“Thank you,” they sat quietly for a minute, their hands and mouths occupied.  

“That’s one of the things I like about this job.  Getting to see the birds and the Lake every day, you know? The yellow-billed kite, the purple heron, that pied kingfisher, and the swallows; so many swallows.  I haven’t had the chance to look through the fish books yet.” He had turned his head towards the glowing screen of his computer, and was scrolling through hundreds of music files, trying to decide on just the right one to play next. 

“Well, you’d better get on it. You said what? Your year here’s up a month or two.” Chelsi kept her gaze down, distracting herself some ashes that had fallen on the bench between them.  

“Yeah,” the sound of glitter began to pour from the speaker, followed by the woeful voice of a woman. “Ahh, but it’s time to see new things. You know?” he fidgeted with the ball cap on his head.  

“You’re preaching to the choir with that one. I moved like, ten times in the five, six years before I came to Zambia.”

“Fack, then what? You come here, but you’re going to have some crazy stories by the time you go back, huh?” He turned to face her, Chelsi catch the flash of hunger in his eyes.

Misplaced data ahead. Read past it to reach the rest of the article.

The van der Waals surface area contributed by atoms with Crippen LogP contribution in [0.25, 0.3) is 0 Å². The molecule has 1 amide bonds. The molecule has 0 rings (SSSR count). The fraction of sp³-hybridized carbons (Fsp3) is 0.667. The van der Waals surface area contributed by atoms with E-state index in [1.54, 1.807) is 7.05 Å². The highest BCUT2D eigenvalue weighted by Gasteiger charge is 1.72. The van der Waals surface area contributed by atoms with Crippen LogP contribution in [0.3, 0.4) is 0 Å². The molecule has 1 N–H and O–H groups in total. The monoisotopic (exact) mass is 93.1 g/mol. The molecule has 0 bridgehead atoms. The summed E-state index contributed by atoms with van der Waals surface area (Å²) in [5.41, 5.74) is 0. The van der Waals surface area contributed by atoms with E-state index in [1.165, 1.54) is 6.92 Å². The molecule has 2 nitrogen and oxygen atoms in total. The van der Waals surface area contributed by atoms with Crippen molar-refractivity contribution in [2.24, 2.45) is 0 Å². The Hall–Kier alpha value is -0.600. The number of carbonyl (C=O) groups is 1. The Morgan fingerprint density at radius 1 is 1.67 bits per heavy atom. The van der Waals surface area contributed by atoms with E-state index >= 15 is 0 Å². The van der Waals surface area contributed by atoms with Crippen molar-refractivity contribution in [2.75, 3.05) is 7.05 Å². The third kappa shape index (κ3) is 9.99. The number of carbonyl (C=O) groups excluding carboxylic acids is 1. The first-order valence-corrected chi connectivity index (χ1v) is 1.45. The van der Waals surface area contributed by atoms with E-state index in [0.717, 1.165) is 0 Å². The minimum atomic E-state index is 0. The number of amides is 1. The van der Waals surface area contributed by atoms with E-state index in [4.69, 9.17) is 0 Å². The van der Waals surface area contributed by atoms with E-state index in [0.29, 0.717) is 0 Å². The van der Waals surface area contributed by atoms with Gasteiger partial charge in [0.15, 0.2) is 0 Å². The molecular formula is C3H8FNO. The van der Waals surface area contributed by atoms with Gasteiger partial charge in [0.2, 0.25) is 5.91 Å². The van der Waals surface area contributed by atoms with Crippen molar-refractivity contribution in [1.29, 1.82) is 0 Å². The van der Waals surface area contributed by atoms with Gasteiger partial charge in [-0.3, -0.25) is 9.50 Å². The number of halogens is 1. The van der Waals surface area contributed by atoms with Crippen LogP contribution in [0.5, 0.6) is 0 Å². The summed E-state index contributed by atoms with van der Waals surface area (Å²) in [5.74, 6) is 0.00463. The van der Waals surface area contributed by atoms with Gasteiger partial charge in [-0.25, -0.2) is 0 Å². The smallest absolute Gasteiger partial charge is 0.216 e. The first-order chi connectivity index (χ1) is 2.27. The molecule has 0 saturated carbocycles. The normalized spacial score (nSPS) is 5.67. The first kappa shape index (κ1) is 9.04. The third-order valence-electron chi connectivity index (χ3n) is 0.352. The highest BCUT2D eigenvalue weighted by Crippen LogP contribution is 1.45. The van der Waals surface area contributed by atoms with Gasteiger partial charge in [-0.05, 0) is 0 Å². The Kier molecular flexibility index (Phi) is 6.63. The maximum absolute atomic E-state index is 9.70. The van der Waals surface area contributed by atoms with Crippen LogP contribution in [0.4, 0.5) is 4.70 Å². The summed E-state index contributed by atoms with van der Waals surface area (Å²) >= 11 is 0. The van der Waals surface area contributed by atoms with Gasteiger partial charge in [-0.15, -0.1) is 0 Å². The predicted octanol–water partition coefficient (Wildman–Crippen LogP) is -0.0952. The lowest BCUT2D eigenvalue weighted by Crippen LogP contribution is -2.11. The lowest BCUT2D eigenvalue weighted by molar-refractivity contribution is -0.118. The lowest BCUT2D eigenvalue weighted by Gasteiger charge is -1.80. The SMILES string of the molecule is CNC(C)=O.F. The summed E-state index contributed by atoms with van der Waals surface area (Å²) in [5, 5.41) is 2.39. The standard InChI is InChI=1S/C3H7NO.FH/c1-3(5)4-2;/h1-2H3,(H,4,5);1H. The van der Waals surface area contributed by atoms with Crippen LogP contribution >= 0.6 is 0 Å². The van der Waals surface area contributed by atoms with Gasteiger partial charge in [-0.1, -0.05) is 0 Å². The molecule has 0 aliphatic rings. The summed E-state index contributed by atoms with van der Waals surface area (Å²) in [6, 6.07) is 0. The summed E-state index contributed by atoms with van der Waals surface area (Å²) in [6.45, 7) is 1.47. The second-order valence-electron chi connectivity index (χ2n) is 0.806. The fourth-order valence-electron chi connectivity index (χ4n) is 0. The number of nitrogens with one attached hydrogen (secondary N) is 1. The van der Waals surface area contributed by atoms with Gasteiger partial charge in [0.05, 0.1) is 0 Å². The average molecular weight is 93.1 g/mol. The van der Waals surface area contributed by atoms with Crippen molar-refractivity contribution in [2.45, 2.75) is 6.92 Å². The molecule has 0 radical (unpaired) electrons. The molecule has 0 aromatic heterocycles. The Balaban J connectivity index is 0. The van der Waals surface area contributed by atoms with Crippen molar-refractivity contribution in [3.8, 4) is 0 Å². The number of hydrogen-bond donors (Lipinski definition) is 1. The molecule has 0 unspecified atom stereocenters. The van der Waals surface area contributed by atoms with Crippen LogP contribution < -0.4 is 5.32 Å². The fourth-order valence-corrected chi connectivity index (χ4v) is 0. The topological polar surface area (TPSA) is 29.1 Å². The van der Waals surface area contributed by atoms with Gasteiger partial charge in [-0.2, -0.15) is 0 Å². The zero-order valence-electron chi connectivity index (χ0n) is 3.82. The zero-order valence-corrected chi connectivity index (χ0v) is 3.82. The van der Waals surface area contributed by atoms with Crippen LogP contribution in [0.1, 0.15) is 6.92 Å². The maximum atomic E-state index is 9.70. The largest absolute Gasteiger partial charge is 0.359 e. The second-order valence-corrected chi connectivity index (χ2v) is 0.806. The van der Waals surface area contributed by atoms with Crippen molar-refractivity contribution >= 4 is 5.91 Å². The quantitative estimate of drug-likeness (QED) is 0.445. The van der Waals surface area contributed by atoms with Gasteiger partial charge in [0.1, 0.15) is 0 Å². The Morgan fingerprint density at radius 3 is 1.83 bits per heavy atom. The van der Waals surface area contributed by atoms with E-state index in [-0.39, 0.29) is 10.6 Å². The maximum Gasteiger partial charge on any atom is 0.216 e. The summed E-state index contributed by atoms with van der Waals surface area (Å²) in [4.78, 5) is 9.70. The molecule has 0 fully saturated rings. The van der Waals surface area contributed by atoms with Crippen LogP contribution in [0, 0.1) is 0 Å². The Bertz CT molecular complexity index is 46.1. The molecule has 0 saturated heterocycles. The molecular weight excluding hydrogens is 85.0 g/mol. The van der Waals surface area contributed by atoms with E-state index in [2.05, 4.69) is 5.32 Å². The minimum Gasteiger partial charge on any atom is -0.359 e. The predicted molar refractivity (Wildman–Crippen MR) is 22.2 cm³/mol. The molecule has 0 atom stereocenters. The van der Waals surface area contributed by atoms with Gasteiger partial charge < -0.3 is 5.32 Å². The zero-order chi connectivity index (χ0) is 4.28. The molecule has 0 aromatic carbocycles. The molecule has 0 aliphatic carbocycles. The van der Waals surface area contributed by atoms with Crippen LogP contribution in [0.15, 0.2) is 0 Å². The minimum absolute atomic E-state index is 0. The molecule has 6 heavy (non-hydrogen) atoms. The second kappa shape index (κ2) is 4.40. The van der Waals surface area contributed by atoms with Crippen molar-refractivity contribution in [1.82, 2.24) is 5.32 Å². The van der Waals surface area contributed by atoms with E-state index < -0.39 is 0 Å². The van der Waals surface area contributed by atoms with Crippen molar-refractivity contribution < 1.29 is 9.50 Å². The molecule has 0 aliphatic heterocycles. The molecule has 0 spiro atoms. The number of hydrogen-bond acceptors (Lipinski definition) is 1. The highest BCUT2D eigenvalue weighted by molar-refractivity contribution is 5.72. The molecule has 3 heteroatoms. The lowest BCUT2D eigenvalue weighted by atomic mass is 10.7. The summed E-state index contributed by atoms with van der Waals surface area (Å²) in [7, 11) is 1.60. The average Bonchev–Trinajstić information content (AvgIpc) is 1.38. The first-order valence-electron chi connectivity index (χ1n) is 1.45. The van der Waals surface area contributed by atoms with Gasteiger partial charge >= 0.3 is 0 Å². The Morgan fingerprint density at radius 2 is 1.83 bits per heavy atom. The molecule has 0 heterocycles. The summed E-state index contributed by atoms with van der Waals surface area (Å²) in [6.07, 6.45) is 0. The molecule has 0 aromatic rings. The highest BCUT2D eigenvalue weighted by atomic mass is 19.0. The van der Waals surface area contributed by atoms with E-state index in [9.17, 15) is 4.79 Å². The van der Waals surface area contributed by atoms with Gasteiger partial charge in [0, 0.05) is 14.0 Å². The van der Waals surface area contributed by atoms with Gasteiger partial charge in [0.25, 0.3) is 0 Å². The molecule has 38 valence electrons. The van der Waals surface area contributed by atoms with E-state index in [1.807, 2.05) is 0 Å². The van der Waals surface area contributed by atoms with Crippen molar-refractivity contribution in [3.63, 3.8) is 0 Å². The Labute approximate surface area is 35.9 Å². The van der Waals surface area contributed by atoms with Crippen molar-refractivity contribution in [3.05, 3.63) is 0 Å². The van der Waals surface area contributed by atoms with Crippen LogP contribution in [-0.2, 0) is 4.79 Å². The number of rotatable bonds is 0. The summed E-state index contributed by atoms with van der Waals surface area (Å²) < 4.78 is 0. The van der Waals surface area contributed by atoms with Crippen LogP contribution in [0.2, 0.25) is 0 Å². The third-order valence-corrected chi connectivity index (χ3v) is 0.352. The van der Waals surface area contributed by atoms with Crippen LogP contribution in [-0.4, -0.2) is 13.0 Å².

“Ha, yeah, they’ll be crazy alright.  And the first one is going to be how you, the acting lodge boss,  greeted Laura and I on the dock when we go here the other day; ‘The crazies are here!’” Chelsi couldn’t keep from laughing and she could see him blush a bit in the glow of the computer screen.  

“In the year that I’ve been here you two are the only one who have ever taken the ferry here.  Everyone else drives, or takes a bush plane.”

“That also makes it clear that we are your first volunteers to visit.” Chelsi raised her glass, “I have no car and little money, so I will be taking the 70 kwacha ferry, camping under the beautiful, yet painful acacia trees and eating rice and soya for the hundredth time in two weeks,” and with that knocked back the remaining contents.  Replacing the glass on the table she slid closer to him on the bench. “Hear, I want to pick the next one.” He made short protest, but Chelsi slapped his hands away. “Just listen,” she said leaning in closer to better see the features of his face.  But even with the glowing screen and the closest moon in a century she found herself leaning closer and closer; looking to count every eyelash that ringed his water in rock eyes.   

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076: Popcorn Balls